Video courtesy USGS – Hawaiian Volcano Observatory
Its easy to forget about all the incredible changes at Kilauea Volcano on Hawaii Island when there is a catastrophic tsunami threatening the Pacific.
As the eyes of the world watched the surging waters around Hawaii following the 8.9 earthquake in Japan, attention was diverted from last week’s well documented fissure eruption on Kilauea’s middle east rift zone. The activity had slowed down somewhat from when it first burst forth from the earth on March 5th, so Pele was not competing for anyone’s attention. Still, with all the helicopter shots and time lapse images, there was one last video to be unveiled: the draining of lava from the Halema’uma’u summit vent.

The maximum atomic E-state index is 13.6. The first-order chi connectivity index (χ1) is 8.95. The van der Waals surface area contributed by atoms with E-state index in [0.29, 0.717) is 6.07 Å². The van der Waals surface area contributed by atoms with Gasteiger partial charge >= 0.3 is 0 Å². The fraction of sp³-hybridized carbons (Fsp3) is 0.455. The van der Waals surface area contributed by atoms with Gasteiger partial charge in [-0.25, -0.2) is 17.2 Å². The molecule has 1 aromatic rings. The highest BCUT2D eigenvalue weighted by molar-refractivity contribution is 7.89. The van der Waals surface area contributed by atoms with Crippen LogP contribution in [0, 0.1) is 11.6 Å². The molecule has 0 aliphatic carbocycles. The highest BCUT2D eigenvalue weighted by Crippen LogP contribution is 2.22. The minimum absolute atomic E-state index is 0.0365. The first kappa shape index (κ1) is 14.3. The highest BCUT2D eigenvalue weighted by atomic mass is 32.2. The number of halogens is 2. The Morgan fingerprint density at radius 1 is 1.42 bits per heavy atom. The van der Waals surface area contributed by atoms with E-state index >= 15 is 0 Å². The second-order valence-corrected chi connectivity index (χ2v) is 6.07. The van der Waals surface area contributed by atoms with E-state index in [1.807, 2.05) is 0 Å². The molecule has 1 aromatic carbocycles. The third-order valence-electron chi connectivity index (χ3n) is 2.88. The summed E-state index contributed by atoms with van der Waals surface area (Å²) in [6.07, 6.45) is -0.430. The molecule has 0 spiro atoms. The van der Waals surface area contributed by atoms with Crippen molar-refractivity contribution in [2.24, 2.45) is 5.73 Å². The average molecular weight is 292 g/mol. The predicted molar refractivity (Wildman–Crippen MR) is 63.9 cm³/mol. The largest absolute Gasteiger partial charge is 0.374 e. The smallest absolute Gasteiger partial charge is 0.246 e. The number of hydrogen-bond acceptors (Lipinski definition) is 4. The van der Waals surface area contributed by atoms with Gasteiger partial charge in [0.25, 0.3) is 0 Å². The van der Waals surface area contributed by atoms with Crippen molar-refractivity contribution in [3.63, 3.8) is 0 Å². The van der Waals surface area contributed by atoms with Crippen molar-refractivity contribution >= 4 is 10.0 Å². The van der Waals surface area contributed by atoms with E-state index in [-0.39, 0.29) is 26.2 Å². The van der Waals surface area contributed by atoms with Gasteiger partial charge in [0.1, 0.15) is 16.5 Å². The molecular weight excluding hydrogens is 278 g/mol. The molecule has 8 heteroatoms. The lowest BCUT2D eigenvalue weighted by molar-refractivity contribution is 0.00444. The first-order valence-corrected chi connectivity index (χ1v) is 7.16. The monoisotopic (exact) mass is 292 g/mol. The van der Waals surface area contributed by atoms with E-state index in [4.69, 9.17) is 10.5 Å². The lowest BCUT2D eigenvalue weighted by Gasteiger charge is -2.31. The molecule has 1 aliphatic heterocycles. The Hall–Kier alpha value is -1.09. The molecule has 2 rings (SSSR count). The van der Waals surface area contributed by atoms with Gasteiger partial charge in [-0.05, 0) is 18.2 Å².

The lava lake at Halema’uma’u had been thrilling scientists and visitors with its steady creep towards what many thought might be an eventual overflow into the Kilauea caldera. But with the deflation associated with the fissure eruption, the lake was sucked back into the deep vent cavity over the course of days.
According to the Hawaiian Volcano Observatory, this video shows, “a sequence taken from a thermal camera looking into the Halema`uma`u vent cavity between March 5 and 7. Tremor and deflation began at about 1:42pm on March 5, and this was shortly followed by draining of the Halema`uma`u lava lake. Before the draining, the lava lake was about 75 meters below the rim of the vent cavity, and about a day later the lava was about 220 meters deep, having retreated to the bottom of the vent cavity.”